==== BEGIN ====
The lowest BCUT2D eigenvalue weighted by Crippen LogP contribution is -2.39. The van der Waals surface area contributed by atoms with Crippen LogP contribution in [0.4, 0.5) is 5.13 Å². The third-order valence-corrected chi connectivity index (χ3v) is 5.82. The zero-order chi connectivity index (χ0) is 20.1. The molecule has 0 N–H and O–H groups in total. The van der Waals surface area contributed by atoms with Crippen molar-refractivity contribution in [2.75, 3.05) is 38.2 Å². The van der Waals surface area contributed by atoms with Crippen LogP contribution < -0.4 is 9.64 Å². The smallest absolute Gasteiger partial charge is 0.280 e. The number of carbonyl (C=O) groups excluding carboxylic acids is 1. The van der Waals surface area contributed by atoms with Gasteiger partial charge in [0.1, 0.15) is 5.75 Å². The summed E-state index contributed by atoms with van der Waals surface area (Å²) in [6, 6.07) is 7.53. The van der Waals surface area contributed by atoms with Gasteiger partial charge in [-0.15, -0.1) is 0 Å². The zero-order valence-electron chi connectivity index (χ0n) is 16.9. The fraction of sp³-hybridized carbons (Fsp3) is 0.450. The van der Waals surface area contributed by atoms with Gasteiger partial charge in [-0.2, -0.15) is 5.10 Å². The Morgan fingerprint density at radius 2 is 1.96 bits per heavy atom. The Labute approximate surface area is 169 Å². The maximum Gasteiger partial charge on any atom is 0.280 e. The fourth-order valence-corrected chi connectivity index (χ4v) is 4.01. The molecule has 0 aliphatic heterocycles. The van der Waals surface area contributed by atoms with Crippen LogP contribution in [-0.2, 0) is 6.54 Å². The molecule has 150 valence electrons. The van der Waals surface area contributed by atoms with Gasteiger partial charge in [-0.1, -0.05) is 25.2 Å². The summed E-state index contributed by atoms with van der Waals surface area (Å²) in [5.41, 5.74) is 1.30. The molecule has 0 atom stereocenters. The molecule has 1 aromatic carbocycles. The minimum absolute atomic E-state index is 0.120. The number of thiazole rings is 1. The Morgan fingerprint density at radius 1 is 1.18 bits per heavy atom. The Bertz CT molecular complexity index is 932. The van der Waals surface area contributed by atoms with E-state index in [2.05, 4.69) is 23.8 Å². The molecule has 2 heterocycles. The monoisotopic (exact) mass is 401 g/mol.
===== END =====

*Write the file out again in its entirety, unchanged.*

The lowest BCUT2D eigenvalue weighted by Crippen LogP contribution is -2.39. The van der Waals surface area contributed by atoms with Crippen LogP contribution in [0.4, 0.5) is 5.13 Å². The third-order valence-corrected chi connectivity index (χ3v) is 5.82. The zero-order chi connectivity index (χ0) is 20.1. The molecule has 0 N–H and O–H groups in total. The van der Waals surface area contributed by atoms with Crippen molar-refractivity contribution in [2.75, 3.05) is 38.2 Å². The van der Waals surface area contributed by atoms with Crippen LogP contribution < -0.4 is 9.64 Å². The smallest absolute Gasteiger partial charge is 0.280 e. The number of carbonyl (C=O) groups excluding carboxylic acids is 1. The van der Waals surface area contributed by atoms with Gasteiger partial charge in [0.1, 0.15) is 5.75 Å². The summed E-state index contributed by atoms with van der Waals surface area (Å²) in [6, 6.07) is 7.53. The van der Waals surface area contributed by atoms with Gasteiger partial charge in [-0.15, -0.1) is 0 Å². The zero-order valence-electron chi connectivity index (χ0n) is 16.9. The fraction of sp³-hybridized carbons (Fsp3) is 0.450. The van der Waals surface area contributed by atoms with Gasteiger partial charge in [-0.2, -0.15) is 5.10 Å². The Morgan fingerprint density at radius 2 is 1.96 bits per heavy atom. The Labute approximate surface area is 169 Å². The maximum Gasteiger partial charge on any atom is 0.280 e. The fourth-order valence-corrected chi connectivity index (χ4v) is 4.01. The molecule has 0 aliphatic heterocycles. The van der Waals surface area contributed by atoms with Crippen LogP contribution in [-0.2, 0) is 6.54 Å². The molecule has 150 valence electrons. The van der Waals surface area contributed by atoms with Gasteiger partial charge in [-0.1, -0.05) is 25.2 Å². The summed E-state index contributed by atoms with van der Waals surface area (Å²) in [5.41, 5.74) is 1.30. The molecule has 0 atom stereocenters. The molecule has 1 aromatic carbocycles. The minimum absolute atomic E-state index is 0.120. The number of thiazole rings is 1. The Morgan fingerprint density at radius 1 is 1.18 bits per heavy atom. The Bertz CT molecular complexity index is 932. The van der Waals surface area contributed by atoms with E-state index in [2.05, 4.69) is 23.8 Å². The molecule has 2 heterocycles. The monoisotopic (exact) mass is 401 g/mol.